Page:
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Our Tips For Safely Buying An iPad This Holiday Season

Our Tips For Safely Buying An iPad This Holiday Season

December 10, 2013
The iPad Air and iPad mini with Retina display are two of the most sought after gifts for the holidays. They are also each very expensive, despite the occasional flash sale. Here are a few tips to make sure your iPad buying experience is successful — and one that gets you home safe.

Be very careful of Craigslist

On Wednesday, Dec. 4, James Vester, 32, went to buy an iPad for his family. Instead of visiting the local Apple retail store, the Iraq war veteran met with a seller he had found on Craigslist. Unfortunately, Vester was shot to death in an Indianapolis parking lot. Tyron Kincade, 19, and Tyshaune Kincade, 18, were charged Monday with murder and robbery. We don't recommend buying an iPad through Craigslist. If you do, you should follow some simple rules. First, be sure to meet with the seller in a public place, preferably inside where there are other people. Second, before completing the transaction, turn the device on to make sure it works. We would also suggest not meeting with the seller alone.

Look at the box

Bad iPad purchases don’t just happen on Craigslist. Sometimes, customers are burned by retailers, as the story of Monica Hall shows. On Nov. 15, Hall purchased an iPad Air from an AT&T store in Mesquite, Texas. When she turned the unit on, it looked like it had already been used by someone else. It contained more than 300 Apple employee contacts. It turns out the iPad Hall had purchased was actually a demo unit, and the contacts weren’t real. After a lot of troubleshooting, Hall was able to make the iPad her own. Still, this process could have been avoided. When buying an iOS device, and before leaving the store, make sure the box is sealed. If it isn't, ask for a new one. At the minimum, ask the sales associate why the box has been opened. Retailers are allowed to sell customers demo units. However, those units must be clearly marked.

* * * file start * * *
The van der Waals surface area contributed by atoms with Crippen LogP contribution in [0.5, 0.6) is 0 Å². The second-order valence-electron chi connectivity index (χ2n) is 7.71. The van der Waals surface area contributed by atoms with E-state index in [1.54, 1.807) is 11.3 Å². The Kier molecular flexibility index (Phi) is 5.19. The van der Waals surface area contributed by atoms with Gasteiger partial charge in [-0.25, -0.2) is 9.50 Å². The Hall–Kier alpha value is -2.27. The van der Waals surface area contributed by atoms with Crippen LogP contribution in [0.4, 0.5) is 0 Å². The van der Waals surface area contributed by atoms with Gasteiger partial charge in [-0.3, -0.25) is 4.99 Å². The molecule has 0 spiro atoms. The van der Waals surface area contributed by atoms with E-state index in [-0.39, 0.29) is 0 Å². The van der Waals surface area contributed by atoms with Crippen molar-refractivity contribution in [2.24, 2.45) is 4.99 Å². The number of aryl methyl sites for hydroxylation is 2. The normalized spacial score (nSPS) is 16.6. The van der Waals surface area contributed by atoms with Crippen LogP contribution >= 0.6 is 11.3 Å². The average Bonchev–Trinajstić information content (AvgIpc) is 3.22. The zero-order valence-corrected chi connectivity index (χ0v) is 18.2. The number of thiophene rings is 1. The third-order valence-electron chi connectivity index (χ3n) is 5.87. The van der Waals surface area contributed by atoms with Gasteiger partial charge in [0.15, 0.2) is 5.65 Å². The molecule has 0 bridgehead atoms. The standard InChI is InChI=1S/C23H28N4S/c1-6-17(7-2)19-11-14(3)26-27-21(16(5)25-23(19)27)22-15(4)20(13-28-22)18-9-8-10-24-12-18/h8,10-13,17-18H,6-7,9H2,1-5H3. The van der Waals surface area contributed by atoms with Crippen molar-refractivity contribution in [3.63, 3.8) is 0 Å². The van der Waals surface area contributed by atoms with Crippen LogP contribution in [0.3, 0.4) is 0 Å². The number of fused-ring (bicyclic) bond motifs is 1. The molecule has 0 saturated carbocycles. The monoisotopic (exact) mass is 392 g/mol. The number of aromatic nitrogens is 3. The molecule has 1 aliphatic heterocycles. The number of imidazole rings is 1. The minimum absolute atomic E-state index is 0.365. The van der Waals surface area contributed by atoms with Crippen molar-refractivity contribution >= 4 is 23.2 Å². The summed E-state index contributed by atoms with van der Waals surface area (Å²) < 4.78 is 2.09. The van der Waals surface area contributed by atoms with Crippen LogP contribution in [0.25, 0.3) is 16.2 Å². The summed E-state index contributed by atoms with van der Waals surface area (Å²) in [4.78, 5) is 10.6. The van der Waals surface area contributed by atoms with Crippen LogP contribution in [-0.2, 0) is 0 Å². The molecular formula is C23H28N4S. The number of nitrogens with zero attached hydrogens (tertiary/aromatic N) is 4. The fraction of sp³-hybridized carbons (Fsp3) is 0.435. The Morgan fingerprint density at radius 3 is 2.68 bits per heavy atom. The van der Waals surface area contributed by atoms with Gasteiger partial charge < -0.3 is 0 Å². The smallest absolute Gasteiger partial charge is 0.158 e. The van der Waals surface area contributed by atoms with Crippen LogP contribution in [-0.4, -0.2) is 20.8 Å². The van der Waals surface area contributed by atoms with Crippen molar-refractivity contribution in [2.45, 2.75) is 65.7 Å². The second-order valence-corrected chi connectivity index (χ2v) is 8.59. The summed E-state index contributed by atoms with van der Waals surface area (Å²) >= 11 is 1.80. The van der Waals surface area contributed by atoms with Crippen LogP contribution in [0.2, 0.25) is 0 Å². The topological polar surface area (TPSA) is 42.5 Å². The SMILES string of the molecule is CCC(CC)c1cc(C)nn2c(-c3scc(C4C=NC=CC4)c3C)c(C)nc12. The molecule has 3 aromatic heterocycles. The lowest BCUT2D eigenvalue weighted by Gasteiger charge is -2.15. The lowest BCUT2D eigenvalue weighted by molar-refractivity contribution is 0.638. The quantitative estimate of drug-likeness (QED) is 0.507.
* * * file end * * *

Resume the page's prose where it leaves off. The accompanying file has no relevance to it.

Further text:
What deal?

Apple’s latest 9.4-inch tablet is clearly marked “iPad Air” on the side. Unfortunately, the same can’t be said for the iPad mini with Retina display. As the following photo shows, the second generation model is simply marked “iPad mini” on the sides of the box. Make sure you’re buying an iPad mini with Retina display by looking on the back of the box. On the second sticker at the bottom left, you should see the words “Includes: iPad mini with Retina display.” If you don’t, this is the older model. This is important for two reasons. For one, the second-generation iPad mini includes better specs than its predecessor. For another, the earlier model is available at a lower price. The 16GB iPad mini is available for $299, compared to $399 for the 16GB iPad mini with Retina display. One final word on pricing. The iPad Air has been slightly discounted this season. In fact, Apple retail stores are now matching discounted prices found at other retailers. The iPad mini with Retina display has not been discounted due to continued supply issues at some outlets. In other words, and taking into account our previous point, if the price looks too good to be true, it probably is. If you see a discount on an iPad mini, it is almost certainly on the older model. Otherwise, something is wrong.

One last point

While we wouldn't suggest buying a new iPad 2, the same can't be said for the iPad 3 and iPad 4. These models, both which came out in 2012, still pack a punch in terms of technology. Many retailers still have these in stock, especially the iPad 4, at deeply discounted prices. If you're looking for a slightly used or reconditioned model, find it online through Apple, Amazon, or Glyde. EBay is also a popular choice.


We hope these tips help make your iPad buying experience a good one. If you have other tips for readers, let us know by using the comments below.

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